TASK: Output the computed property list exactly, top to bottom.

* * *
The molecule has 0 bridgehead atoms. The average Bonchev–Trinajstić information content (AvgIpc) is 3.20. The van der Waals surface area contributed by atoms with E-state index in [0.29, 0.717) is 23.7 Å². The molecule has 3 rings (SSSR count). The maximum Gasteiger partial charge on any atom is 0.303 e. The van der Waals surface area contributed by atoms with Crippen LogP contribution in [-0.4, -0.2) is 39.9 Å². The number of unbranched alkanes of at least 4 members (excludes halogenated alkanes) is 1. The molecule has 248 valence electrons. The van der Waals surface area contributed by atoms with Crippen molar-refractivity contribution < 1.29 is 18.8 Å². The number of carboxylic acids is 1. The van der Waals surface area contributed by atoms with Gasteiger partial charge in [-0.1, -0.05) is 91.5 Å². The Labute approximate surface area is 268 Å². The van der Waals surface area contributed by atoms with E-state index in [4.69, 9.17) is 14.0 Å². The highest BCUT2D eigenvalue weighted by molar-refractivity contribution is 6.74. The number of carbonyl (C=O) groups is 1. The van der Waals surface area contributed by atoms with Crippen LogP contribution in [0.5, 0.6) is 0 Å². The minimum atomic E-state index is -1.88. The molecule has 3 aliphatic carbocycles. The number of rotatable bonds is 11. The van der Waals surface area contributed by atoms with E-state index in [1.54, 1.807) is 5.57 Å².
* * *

The molecule has 0 bridgehead atoms. The average Bonchev–Trinajstić information content (AvgIpc) is 3.20. The van der Waals surface area contributed by atoms with E-state index in [0.29, 0.717) is 23.7 Å². The molecule has 3 rings (SSSR count). The maximum Gasteiger partial charge on any atom is 0.303 e. The van der Waals surface area contributed by atoms with Crippen LogP contribution in [-0.4, -0.2) is 39.9 Å². The number of unbranched alkanes of at least 4 members (excludes halogenated alkanes) is 1. The molecule has 248 valence electrons. The van der Waals surface area contributed by atoms with Crippen molar-refractivity contribution < 1.29 is 18.8 Å². The number of carboxylic acids is 1. The van der Waals surface area contributed by atoms with Gasteiger partial charge in [-0.1, -0.05) is 91.5 Å². The Labute approximate surface area is 268 Å². The van der Waals surface area contributed by atoms with E-state index in [4.69, 9.17) is 14.0 Å². The highest BCUT2D eigenvalue weighted by molar-refractivity contribution is 6.74. The number of carbonyl (C=O) groups is 1. The van der Waals surface area contributed by atoms with Crippen LogP contribution in [0.5, 0.6) is 0 Å². The minimum atomic E-state index is -1.88. The molecule has 3 aliphatic carbocycles. The number of rotatable bonds is 11. The van der Waals surface area contributed by atoms with E-state index in [1.54, 1.807) is 5.57 Å².